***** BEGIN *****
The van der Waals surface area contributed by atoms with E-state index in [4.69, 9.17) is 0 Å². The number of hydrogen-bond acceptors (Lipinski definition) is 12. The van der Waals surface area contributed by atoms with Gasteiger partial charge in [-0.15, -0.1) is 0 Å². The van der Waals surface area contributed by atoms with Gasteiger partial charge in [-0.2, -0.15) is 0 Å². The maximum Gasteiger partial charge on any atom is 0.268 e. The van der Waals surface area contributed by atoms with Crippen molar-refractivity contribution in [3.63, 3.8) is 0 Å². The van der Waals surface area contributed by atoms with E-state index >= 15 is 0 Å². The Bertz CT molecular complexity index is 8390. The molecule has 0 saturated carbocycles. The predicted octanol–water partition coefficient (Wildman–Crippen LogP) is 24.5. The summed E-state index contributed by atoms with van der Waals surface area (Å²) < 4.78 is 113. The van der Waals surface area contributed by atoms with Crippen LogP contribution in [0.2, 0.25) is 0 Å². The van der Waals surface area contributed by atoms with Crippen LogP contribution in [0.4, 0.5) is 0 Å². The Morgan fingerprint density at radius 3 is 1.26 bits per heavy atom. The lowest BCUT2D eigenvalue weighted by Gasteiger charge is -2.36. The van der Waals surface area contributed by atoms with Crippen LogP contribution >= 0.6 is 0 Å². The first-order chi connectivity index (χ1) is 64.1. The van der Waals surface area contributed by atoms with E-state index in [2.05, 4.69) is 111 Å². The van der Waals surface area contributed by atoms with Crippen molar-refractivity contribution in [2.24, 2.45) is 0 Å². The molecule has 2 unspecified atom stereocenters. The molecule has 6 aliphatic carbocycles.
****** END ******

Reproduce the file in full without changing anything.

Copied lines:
The van der Waals surface area contributed by atoms with E-state index in [4.69, 9.17) is 0 Å². The number of hydrogen-bond acceptors (Lipinski definition) is 12. The van der Waals surface area contributed by atoms with Gasteiger partial charge in [-0.15, -0.1) is 0 Å². The van der Waals surface area contributed by atoms with Gasteiger partial charge in [-0.2, -0.15) is 0 Å². The maximum Gasteiger partial charge on any atom is 0.268 e. The van der Waals surface area contributed by atoms with Crippen molar-refractivity contribution in [3.63, 3.8) is 0 Å². The van der Waals surface area contributed by atoms with E-state index >= 15 is 0 Å². The Bertz CT molecular complexity index is 8390. The molecule has 0 saturated carbocycles. The predicted octanol–water partition coefficient (Wildman–Crippen LogP) is 24.5. The summed E-state index contributed by atoms with van der Waals surface area (Å²) < 4.78 is 113. The van der Waals surface area contributed by atoms with Crippen LogP contribution in [0.2, 0.25) is 0 Å². The van der Waals surface area contributed by atoms with Crippen LogP contribution in [0.4, 0.5) is 0 Å². The Morgan fingerprint density at radius 3 is 1.26 bits per heavy atom. The lowest BCUT2D eigenvalue weighted by Gasteiger charge is -2.36. The van der Waals surface area contributed by atoms with Crippen LogP contribution >= 0.6 is 0 Å². The first-order chi connectivity index (χ1) is 64.1. The van der Waals surface area contributed by atoms with E-state index in [2.05, 4.69) is 111 Å². The van der Waals surface area contributed by atoms with Crippen molar-refractivity contribution in [2.24, 2.45) is 0 Å². The molecule has 2 unspecified atom stereocenters. The molecule has 6 aliphatic carbocycles.